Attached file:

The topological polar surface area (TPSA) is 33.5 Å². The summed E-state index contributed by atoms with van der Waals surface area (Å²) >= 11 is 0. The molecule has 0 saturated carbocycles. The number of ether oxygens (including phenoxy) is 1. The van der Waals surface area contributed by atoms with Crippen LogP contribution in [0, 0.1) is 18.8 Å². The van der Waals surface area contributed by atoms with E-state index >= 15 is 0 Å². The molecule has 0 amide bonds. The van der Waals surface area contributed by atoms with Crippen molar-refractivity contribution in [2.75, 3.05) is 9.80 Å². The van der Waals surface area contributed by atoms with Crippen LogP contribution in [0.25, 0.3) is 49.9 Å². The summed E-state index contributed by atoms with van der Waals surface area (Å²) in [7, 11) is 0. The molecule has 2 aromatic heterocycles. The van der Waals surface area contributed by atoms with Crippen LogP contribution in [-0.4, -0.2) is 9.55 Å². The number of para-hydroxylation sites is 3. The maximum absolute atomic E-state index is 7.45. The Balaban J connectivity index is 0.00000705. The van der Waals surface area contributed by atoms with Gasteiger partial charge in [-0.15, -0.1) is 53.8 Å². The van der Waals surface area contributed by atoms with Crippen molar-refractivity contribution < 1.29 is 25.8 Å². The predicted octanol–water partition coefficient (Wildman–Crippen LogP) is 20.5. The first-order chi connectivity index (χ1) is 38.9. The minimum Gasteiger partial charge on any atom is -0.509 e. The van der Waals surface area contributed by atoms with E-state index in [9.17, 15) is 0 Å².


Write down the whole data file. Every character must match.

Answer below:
The topological polar surface area (TPSA) is 33.5 Å². The summed E-state index contributed by atoms with van der Waals surface area (Å²) >= 11 is 0. The molecule has 0 saturated carbocycles. The number of ether oxygens (including phenoxy) is 1. The van der Waals surface area contributed by atoms with Crippen LogP contribution in [0, 0.1) is 18.8 Å². The van der Waals surface area contributed by atoms with E-state index >= 15 is 0 Å². The molecule has 0 amide bonds. The van der Waals surface area contributed by atoms with Crippen molar-refractivity contribution in [2.75, 3.05) is 9.80 Å². The van der Waals surface area contributed by atoms with Crippen LogP contribution in [0.25, 0.3) is 49.9 Å². The summed E-state index contributed by atoms with van der Waals surface area (Å²) in [7, 11) is 0. The molecule has 2 aromatic heterocycles. The van der Waals surface area contributed by atoms with Crippen LogP contribution in [-0.4, -0.2) is 9.55 Å². The number of para-hydroxylation sites is 3. The maximum absolute atomic E-state index is 7.45. The Balaban J connectivity index is 0.00000705. The van der Waals surface area contributed by atoms with Gasteiger partial charge in [-0.15, -0.1) is 53.8 Å². The van der Waals surface area contributed by atoms with Crippen molar-refractivity contribution < 1.29 is 25.8 Å². The predicted octanol–water partition coefficient (Wildman–Crippen LogP) is 20.5. The first-order chi connectivity index (χ1) is 38.9. The minimum Gasteiger partial charge on any atom is -0.509 e. The van der Waals surface area contributed by atoms with E-state index in [9.17, 15) is 0 Å².